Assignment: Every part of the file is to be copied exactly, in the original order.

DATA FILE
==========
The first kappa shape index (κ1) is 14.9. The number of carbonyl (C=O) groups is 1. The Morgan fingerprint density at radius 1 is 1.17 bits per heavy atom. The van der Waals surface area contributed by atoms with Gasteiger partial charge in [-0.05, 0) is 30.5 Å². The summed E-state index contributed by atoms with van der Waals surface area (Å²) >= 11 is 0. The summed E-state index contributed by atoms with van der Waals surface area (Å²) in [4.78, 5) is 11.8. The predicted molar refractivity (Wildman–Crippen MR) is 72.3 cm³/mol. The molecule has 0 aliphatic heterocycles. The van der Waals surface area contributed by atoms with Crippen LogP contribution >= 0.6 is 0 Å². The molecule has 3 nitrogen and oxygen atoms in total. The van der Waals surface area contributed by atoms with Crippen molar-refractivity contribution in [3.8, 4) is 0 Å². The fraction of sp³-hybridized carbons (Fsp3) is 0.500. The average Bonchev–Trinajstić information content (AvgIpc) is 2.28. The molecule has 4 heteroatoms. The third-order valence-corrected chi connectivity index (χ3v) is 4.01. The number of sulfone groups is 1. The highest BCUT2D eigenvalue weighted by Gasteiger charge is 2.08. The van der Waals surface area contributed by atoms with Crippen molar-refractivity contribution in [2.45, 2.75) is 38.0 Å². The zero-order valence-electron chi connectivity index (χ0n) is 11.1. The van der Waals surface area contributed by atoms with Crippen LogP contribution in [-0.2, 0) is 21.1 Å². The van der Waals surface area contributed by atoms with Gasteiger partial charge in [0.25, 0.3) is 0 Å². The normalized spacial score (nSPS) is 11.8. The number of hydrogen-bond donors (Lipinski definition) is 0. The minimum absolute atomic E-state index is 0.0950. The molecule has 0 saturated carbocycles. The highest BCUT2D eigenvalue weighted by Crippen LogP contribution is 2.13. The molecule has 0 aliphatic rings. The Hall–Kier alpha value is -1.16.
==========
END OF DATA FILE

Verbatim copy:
The first kappa shape index (κ1) is 14.9. The number of carbonyl (C=O) groups is 1. The Morgan fingerprint density at radius 1 is 1.17 bits per heavy atom. The van der Waals surface area contributed by atoms with Gasteiger partial charge in [-0.05, 0) is 30.5 Å². The summed E-state index contributed by atoms with van der Waals surface area (Å²) >= 11 is 0. The summed E-state index contributed by atoms with van der Waals surface area (Å²) in [4.78, 5) is 11.8. The predicted molar refractivity (Wildman–Crippen MR) is 72.3 cm³/mol. The molecule has 0 aliphatic heterocycles. The van der Waals surface area contributed by atoms with Crippen LogP contribution >= 0.6 is 0 Å². The molecule has 3 nitrogen and oxygen atoms in total. The van der Waals surface area contributed by atoms with Crippen molar-refractivity contribution in [3.8, 4) is 0 Å². The fraction of sp³-hybridized carbons (Fsp3) is 0.500. The average Bonchev–Trinajstić information content (AvgIpc) is 2.28. The molecule has 4 heteroatoms. The third-order valence-corrected chi connectivity index (χ3v) is 4.01. The number of sulfone groups is 1. The highest BCUT2D eigenvalue weighted by Gasteiger charge is 2.08. The van der Waals surface area contributed by atoms with Crippen molar-refractivity contribution in [2.45, 2.75) is 38.0 Å². The zero-order valence-electron chi connectivity index (χ0n) is 11.1. The van der Waals surface area contributed by atoms with Crippen LogP contribution in [-0.2, 0) is 21.1 Å². The van der Waals surface area contributed by atoms with Gasteiger partial charge in [0.25, 0.3) is 0 Å². The normalized spacial score (nSPS) is 11.8. The number of hydrogen-bond donors (Lipinski definition) is 0. The minimum absolute atomic E-state index is 0.0950. The molecule has 0 saturated carbocycles. The highest BCUT2D eigenvalue weighted by Crippen LogP contribution is 2.13. The molecule has 0 aliphatic rings. The Hall–Kier alpha value is -1.16.